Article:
Analysis is intended to be constructive for a poet’s performance and Ms Buhannad does not mince words. On one occasion she said that a man lacked the proper skills to deal with women. A few minutes later, she learnt he had married days earlier.
“There are things you cannot say live, like I had suicidal personalities there.
“There was one person, they were in love with the UAE in a very mad way and I saw in their profile that they were a very sad person, and if they were eliminated from the last five last winners they would do something.
“Ethically I could not say, ‘they’re suicidal’. So I was just praying, ‘please, please don’t let her be in the finalists’.”
Ms Buhanna is accustomed to TV, having presented on the 2002 to 2003 show Sikologia, named after her Dubai clinic of the same name.
Raised in an opened-minded family, she moved to the United States in 1989 to do her masters at Indiana Unversity and her doctorate at the University of Arizona.
As a mechanic, her father had worked with all nationalities and her parents were fully supportive.It was her grandmother who was anxious about being so far from her granddaughter.
“We had to tell her I’m going to London,” says Ms Buhannad. “We told her London is only three hours.”
Now in her second season of Million’s Poet, poets know better than to question her, shake their legs or fidget with their ghutras.
“Really, in terms of content and the gift of poem, it’s much more advanced, and in terms of body language I think they’ve done their homework very well,” she says.
“They’re trying their best but so am I. They thought there was nothing I would be pointing at but no, it’s in their face.”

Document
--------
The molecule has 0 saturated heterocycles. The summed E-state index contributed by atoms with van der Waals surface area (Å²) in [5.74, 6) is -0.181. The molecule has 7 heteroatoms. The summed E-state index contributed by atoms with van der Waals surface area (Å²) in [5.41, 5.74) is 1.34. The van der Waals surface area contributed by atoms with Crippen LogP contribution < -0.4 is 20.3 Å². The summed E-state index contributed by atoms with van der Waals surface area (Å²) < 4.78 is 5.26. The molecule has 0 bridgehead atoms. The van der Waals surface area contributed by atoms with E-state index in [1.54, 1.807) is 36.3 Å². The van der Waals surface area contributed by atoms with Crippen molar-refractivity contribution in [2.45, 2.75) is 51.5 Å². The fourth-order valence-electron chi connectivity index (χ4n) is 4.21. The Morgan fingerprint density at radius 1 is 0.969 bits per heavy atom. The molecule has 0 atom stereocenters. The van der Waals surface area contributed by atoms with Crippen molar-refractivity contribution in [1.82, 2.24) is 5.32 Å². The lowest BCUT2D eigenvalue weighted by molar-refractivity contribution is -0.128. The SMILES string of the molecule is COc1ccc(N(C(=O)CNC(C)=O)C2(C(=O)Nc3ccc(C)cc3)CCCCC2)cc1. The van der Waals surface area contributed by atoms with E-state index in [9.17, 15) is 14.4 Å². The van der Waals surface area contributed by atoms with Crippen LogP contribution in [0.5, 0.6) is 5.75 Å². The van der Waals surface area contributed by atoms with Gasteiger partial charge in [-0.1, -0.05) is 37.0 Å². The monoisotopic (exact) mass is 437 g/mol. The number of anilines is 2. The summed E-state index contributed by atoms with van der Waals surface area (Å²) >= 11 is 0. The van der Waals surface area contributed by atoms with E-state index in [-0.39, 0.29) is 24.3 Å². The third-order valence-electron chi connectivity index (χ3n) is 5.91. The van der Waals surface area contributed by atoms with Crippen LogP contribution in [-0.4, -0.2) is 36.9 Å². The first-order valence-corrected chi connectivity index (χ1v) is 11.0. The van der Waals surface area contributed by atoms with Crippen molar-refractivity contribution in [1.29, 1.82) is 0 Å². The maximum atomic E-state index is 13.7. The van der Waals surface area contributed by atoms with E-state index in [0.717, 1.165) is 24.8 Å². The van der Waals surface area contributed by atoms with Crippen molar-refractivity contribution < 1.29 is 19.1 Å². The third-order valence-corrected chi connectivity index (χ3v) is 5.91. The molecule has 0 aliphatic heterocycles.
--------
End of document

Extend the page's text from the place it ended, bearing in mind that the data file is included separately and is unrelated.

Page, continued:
This season Ms Buhannad analysed 102 contestants in the initial stages. In any reality show, people give off unconscious signals to the judges and audiences who can make their careers.
One of this year’s favourites, the first Syrian poet to qualify for the third stage, was eventually voted off the programme.
Ms Buhannad believes it was because his solemn poetry, condemning both sides of the Syrian conflict, was at odds with his smiling delivery.
“What we don’t like to see is that body language has nothing to do with the content,” she said. “I said ‘Talal [Aloun], you did not live what you’re saying. You might believe it but you didn’t live it while you’re saying it’. I said, ‘be yourself. So what if you have a tear in your eye?’.”
Million’s Poet provides a platform for discussion that is rare in the region. When Iraqi Hilal bin Slfeej entered the stage last week, he prefaced his poem with a greeting “to both the Shi’a community and the Sunni community of Iraq”.
Earlier in the season, Talal Aloun received death threats for his condemnation of the violence in Syria.
“Politically there is no red line but they wouldn’t be speaking about someone in particular,” says Ms Buhannad, who is as open discussing personalities as poets are with their politics.
“When I talk and analyse, believe me I do not censor myself. People think I should be Dr Perfect who censors myself. Believe me, I cannot do that.”
Published: May 5, 2014 04:00 AM